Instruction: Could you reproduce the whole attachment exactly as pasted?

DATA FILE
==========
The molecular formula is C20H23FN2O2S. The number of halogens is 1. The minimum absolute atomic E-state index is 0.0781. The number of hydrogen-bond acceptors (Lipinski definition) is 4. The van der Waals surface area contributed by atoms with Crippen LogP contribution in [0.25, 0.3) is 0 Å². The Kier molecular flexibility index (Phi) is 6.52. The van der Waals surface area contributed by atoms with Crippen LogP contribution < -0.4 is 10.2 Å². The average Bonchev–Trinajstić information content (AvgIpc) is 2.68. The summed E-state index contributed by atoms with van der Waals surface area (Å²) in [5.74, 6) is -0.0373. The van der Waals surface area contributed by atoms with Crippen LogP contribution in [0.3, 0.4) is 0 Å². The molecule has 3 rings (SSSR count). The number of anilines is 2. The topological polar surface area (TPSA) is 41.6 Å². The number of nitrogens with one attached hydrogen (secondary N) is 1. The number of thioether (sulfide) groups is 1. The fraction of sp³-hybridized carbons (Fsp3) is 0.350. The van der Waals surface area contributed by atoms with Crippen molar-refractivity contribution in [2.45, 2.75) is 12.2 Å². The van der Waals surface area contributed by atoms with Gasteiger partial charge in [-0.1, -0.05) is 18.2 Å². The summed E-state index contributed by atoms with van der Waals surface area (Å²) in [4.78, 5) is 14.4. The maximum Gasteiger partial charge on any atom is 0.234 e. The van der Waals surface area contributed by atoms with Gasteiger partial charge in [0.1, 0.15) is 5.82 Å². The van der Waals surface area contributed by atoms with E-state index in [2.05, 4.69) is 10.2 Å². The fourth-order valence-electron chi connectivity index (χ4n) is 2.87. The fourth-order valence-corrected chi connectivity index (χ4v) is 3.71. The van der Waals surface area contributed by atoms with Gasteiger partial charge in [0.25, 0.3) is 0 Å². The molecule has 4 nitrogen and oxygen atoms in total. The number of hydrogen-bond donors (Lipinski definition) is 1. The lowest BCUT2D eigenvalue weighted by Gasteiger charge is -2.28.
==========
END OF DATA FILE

The molecular formula is C20H23FN2O2S. The number of halogens is 1. The minimum absolute atomic E-state index is 0.0781. The number of hydrogen-bond acceptors (Lipinski definition) is 4. The van der Waals surface area contributed by atoms with Crippen LogP contribution in [0.25, 0.3) is 0 Å². The Kier molecular flexibility index (Phi) is 6.52. The van der Waals surface area contributed by atoms with Crippen LogP contribution < -0.4 is 10.2 Å². The average Bonchev–Trinajstić information content (AvgIpc) is 2.68. The summed E-state index contributed by atoms with van der Waals surface area (Å²) in [5.74, 6) is -0.0373. The van der Waals surface area contributed by atoms with Crippen LogP contribution in [0.3, 0.4) is 0 Å². The molecule has 3 rings (SSSR count). The number of anilines is 2. The topological polar surface area (TPSA) is 41.6 Å². The number of nitrogens with one attached hydrogen (secondary N) is 1. The number of thioether (sulfide) groups is 1. The fraction of sp³-hybridized carbons (Fsp3) is 0.350. The van der Waals surface area contributed by atoms with Crippen molar-refractivity contribution in [2.45, 2.75) is 12.2 Å². The van der Waals surface area contributed by atoms with Gasteiger partial charge in [-0.1, -0.05) is 18.2 Å². The summed E-state index contributed by atoms with van der Waals surface area (Å²) in [4.78, 5) is 14.4. The maximum Gasteiger partial charge on any atom is 0.234 e. The van der Waals surface area contributed by atoms with Gasteiger partial charge in [0.1, 0.15) is 5.82 Å². The van der Waals surface area contributed by atoms with E-state index in [2.05, 4.69) is 10.2 Å². The fourth-order valence-electron chi connectivity index (χ4n) is 2.87. The fourth-order valence-corrected chi connectivity index (χ4v) is 3.71. The van der Waals surface area contributed by atoms with Gasteiger partial charge in [0.25, 0.3) is 0 Å². The molecule has 4 nitrogen and oxygen atoms in total. The number of hydrogen-bond donors (Lipinski definition) is 1. The lowest BCUT2D eigenvalue weighted by Gasteiger charge is -2.28.